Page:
Petite Curve Matters, Pt. 2
A Movement of Inclusion
"I'm not a model."
You don't have to be.
"I have never done this before."
That's perfectly okay, there's a first for everything. We are all here to help guide you.
"I have never shown this much skin in front of other people, especially people I don't know."
We are all the same and we are all different, no one is here to judge you, on the contrary, we're here to celebrate you.
"I have sisters who are pretty, but with me, it was always, 'Oh you're smart.' Why aren't I pretty too? Because I'm not slim?"
You're beautiful too.
"I'm comfortable being naked around people, and having worked in the industry for years, people need to GET IT! We exist and ain't going anywhere."
Eight women whom didn't know one another, gathered around for an experience for the greater good. A photoshoot that would not only alter the way they felt and thought about themselves, but influence one another to feel and view themselves in a positive light, enlighten each other on what supporting inclusive businesses means for us, and celebrate our bodies in a way that forces us to look deeply within ourselves, reflect on our insecurities, and spread awareness on the strength we find when we come together on the basis of love.
Each woman partnered with someone of their choice, and was given the task to find something they liked about their partner's physique, and tell them while their partner had to repeat it in first person over and over again for a few minutes. Organically, these women found something the other was struggling with or was insecure about. Imagine getting undressed to your underwear and sharing your vulnerable insecurities with strangers in front of other women as a camera is photographing you. It's not necessarily an easy thing for many, but the process allowed one another to open up and feel more comfortable with each other, in a way to trust one another. The repetitive allowed affirmations to turn from negative to positive in minutes, and it was a beautiful thing to watch.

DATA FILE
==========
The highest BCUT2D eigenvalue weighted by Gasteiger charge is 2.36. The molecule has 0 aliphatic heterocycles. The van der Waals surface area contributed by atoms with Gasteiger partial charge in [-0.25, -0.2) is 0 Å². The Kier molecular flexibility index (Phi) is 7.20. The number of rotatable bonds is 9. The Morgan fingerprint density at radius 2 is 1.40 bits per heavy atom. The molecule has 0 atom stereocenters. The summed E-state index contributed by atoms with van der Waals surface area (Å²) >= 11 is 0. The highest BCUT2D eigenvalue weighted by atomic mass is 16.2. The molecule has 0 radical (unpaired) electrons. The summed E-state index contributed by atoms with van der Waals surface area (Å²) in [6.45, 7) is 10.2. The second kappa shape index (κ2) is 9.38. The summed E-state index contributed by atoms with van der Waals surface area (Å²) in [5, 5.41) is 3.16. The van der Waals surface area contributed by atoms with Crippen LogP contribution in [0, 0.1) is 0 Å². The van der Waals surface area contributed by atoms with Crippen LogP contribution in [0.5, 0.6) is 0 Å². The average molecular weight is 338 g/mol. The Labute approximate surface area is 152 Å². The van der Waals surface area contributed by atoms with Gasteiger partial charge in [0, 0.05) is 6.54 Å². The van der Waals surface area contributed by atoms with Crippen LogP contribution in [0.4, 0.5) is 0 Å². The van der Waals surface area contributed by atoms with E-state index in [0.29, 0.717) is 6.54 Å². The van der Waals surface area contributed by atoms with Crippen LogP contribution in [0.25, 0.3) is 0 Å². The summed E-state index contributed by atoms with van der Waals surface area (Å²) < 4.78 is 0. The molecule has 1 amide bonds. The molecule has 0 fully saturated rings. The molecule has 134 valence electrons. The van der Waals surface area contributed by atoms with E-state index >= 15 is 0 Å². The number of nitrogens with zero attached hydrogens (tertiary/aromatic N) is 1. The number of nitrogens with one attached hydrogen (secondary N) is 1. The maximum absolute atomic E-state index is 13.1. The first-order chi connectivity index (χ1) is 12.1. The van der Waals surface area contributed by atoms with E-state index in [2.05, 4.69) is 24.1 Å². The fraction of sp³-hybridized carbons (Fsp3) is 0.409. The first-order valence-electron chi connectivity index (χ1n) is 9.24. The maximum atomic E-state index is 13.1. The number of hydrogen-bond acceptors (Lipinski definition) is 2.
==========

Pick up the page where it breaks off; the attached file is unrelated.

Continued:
Following the experience, the women huddled and cuddled for their official first pose, lying down on top of one another, and it was heart warming. There was an immense flow of energy from supportive to nurturing during the experience, and the images turned out beautiful. Some women felt empowered, enlightened, strong and comfortable. Following this pose, the women changed into black and white for a strong and sexy statement, unified and trailblazing, all standing at 5'4" and under, claiming their place in the world to be seen. I wanted to include the height marker behind them to emphasize our size, that we make up just a small percentage of the many women out there who are shorter than the US average height, and we aren't all a size 00-2.